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Acting Co. 49’s “Gint” Puts the Audience Center Stage

By Evan Hazard



"Gint" by Romulus Linney (Photo courtesy of Purchase College website)


Despite only being a month into the new semester, Purchase’s Conservatory of Theatre Arts is debuting its first show of the year. Despite having such a short time frame to rehearse, “Gint” offers suspenseful action, intense emotion, and witty comedy.


Adapted from Peer Gynt, the play follows the titular character, a troublesome young man from the Appalachian Mountains, on a journey to find himself– with a wondrous twist. Mythical creatures and abstract storytelling are used, making you feel as though you are being told an Appalachian folktale.


“It’s like an every-man story where a guy loses himself trying to find his purpose, and along the way, he maybe makes mistakes where he thought he was being himself but really was only acting for himself,” said Claire Frawley, Production Stage Manager. “It’s about how selfishness can be so easy to fall into.”


The seats were arranged on the side of the stage, the viewer can tell from the first scene that it was very intentional. The actors were dancing, clogging, and tapping up and down the floor. So many things are occurring from all directions, creating a fully immersive story where the audience are characters in the play as well. “The audience is like another character in the show,” said Leah Bloom, who played the mythical Hog Woman.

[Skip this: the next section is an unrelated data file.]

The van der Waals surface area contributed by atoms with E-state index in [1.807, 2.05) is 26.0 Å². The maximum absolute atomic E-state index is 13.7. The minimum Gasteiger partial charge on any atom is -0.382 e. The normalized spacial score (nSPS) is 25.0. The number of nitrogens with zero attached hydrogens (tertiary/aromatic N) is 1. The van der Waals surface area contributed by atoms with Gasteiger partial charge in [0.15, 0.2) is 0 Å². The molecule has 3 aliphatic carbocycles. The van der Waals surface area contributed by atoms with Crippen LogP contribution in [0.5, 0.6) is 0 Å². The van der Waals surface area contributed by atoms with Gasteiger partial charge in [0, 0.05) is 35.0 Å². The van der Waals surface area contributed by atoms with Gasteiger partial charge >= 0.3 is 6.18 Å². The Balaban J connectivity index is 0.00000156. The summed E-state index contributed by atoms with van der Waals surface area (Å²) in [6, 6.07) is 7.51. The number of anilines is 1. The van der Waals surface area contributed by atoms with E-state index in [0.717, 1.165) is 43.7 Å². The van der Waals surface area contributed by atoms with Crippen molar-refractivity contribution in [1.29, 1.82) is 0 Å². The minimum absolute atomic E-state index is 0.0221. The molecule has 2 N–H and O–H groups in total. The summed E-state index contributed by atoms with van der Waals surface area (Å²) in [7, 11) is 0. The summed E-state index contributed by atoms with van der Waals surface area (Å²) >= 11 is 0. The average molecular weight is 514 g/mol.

When discussing the use of the play’s “360 stage” with Em Rose Stern, actress for Oldie, she said, “It’s awesome to have a 360 space because, more often than not, in theatre, you have to cater to just one side of the stage. But in this, you can turn around and go any way that you’d like to share this experience with the audience.”


“Being an actor is a very vulnerable thing, so being able to do that together is a very amazing thing,” said Nora O’Donnell, actress for Sally Vicks. “And creating comfortability with each other and getting to know each other was important.”


Additionally, Rose Stern added, “The director [of the show] was our freshman year acting teacher, so to have her come back really put into perspective where we all are now.”


The director of this production of “Gint” is Trezana Beverley, who holds the title of being the first African-American actress to receive a Tony Award for “Best Featured Actress in a Play”. O’Donnell described her as, “...a very powerful, strong, opinionated woman.” The rest of the actors had nothing but praise for her directing and teaching.


“Gint” concludes with its last performance on Sunday, September 30th, and according to Rose Stern, although they are sad for the curtains to close, they “feel like one big family– and even though that sounds corny it’s true.”



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